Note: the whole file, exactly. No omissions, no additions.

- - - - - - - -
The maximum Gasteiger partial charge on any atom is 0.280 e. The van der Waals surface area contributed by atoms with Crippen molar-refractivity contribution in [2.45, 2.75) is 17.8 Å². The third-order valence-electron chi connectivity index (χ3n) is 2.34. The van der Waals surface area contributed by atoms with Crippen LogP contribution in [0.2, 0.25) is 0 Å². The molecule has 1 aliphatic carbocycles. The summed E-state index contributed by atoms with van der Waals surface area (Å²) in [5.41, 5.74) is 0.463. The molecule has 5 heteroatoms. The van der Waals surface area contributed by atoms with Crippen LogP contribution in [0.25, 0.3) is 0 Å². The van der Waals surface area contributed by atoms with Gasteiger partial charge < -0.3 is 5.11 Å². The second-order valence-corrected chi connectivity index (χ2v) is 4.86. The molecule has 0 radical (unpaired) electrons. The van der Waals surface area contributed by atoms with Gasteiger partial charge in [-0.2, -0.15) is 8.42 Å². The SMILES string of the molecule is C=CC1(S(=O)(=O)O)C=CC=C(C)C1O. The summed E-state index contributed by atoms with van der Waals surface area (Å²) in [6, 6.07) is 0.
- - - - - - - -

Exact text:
The maximum Gasteiger partial charge on any atom is 0.280 e. The van der Waals surface area contributed by atoms with Crippen molar-refractivity contribution in [2.45, 2.75) is 17.8 Å². The third-order valence-electron chi connectivity index (χ3n) is 2.34. The van der Waals surface area contributed by atoms with Crippen LogP contribution in [0.2, 0.25) is 0 Å². The molecule has 1 aliphatic carbocycles. The summed E-state index contributed by atoms with van der Waals surface area (Å²) in [5.41, 5.74) is 0.463. The molecule has 5 heteroatoms. The van der Waals surface area contributed by atoms with Crippen LogP contribution in [0.25, 0.3) is 0 Å². The van der Waals surface area contributed by atoms with Gasteiger partial charge < -0.3 is 5.11 Å². The second-order valence-corrected chi connectivity index (χ2v) is 4.86. The molecule has 0 radical (unpaired) electrons. The van der Waals surface area contributed by atoms with Gasteiger partial charge in [-0.2, -0.15) is 8.42 Å². The SMILES string of the molecule is C=CC1(S(=O)(=O)O)C=CC=C(C)C1O. The summed E-state index contributed by atoms with van der Waals surface area (Å²) in [6, 6.07) is 0.